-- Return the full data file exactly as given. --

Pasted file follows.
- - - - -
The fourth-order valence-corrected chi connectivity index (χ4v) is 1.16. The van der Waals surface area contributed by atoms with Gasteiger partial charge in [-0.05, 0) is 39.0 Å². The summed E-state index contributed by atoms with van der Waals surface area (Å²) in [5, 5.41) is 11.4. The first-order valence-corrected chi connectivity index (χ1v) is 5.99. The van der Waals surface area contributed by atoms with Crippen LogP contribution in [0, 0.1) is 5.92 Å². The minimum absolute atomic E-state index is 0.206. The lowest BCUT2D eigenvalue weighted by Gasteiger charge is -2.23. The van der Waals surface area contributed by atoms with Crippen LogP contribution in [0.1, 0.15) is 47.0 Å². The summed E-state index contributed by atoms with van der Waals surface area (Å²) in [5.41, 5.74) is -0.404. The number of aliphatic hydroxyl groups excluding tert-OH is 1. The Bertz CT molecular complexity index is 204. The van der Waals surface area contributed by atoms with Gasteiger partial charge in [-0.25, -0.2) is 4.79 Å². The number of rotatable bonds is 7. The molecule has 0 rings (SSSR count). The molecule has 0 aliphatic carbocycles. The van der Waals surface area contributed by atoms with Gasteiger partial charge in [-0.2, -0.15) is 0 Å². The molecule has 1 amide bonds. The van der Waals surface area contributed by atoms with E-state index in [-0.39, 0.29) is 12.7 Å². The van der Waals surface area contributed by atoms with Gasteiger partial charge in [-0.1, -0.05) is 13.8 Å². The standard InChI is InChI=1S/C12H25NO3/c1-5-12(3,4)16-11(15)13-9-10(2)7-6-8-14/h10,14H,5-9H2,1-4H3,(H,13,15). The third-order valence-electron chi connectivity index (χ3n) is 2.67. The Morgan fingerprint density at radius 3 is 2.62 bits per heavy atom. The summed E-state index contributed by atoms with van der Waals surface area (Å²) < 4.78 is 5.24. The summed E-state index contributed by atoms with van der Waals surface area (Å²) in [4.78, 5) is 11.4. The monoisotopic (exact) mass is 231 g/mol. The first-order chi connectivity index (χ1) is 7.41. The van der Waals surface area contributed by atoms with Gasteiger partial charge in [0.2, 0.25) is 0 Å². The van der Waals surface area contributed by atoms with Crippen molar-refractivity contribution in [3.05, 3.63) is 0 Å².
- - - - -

The fourth-order valence-corrected chi connectivity index (χ4v) is 1.16. The van der Waals surface area contributed by atoms with Gasteiger partial charge in [-0.05, 0) is 39.0 Å². The summed E-state index contributed by atoms with van der Waals surface area (Å²) in [5, 5.41) is 11.4. The first-order valence-corrected chi connectivity index (χ1v) is 5.99. The van der Waals surface area contributed by atoms with Crippen LogP contribution in [0, 0.1) is 5.92 Å². The minimum absolute atomic E-state index is 0.206. The lowest BCUT2D eigenvalue weighted by Gasteiger charge is -2.23. The van der Waals surface area contributed by atoms with Crippen LogP contribution in [0.1, 0.15) is 47.0 Å². The summed E-state index contributed by atoms with van der Waals surface area (Å²) in [5.41, 5.74) is -0.404. The number of aliphatic hydroxyl groups excluding tert-OH is 1. The Bertz CT molecular complexity index is 204. The van der Waals surface area contributed by atoms with Gasteiger partial charge in [-0.25, -0.2) is 4.79 Å². The number of rotatable bonds is 7. The molecule has 0 rings (SSSR count). The molecule has 0 aliphatic carbocycles. The van der Waals surface area contributed by atoms with Gasteiger partial charge in [-0.2, -0.15) is 0 Å². The molecule has 1 amide bonds. The van der Waals surface area contributed by atoms with E-state index in [-0.39, 0.29) is 12.7 Å². The van der Waals surface area contributed by atoms with Gasteiger partial charge in [-0.1, -0.05) is 13.8 Å². The standard InChI is InChI=1S/C12H25NO3/c1-5-12(3,4)16-11(15)13-9-10(2)7-6-8-14/h10,14H,5-9H2,1-4H3,(H,13,15). The third-order valence-electron chi connectivity index (χ3n) is 2.67. The Morgan fingerprint density at radius 3 is 2.62 bits per heavy atom. The summed E-state index contributed by atoms with van der Waals surface area (Å²) < 4.78 is 5.24. The summed E-state index contributed by atoms with van der Waals surface area (Å²) in [4.78, 5) is 11.4. The monoisotopic (exact) mass is 231 g/mol. The first-order chi connectivity index (χ1) is 7.41. The van der Waals surface area contributed by atoms with Gasteiger partial charge in [0.2, 0.25) is 0 Å². The van der Waals surface area contributed by atoms with Crippen molar-refractivity contribution in [3.05, 3.63) is 0 Å².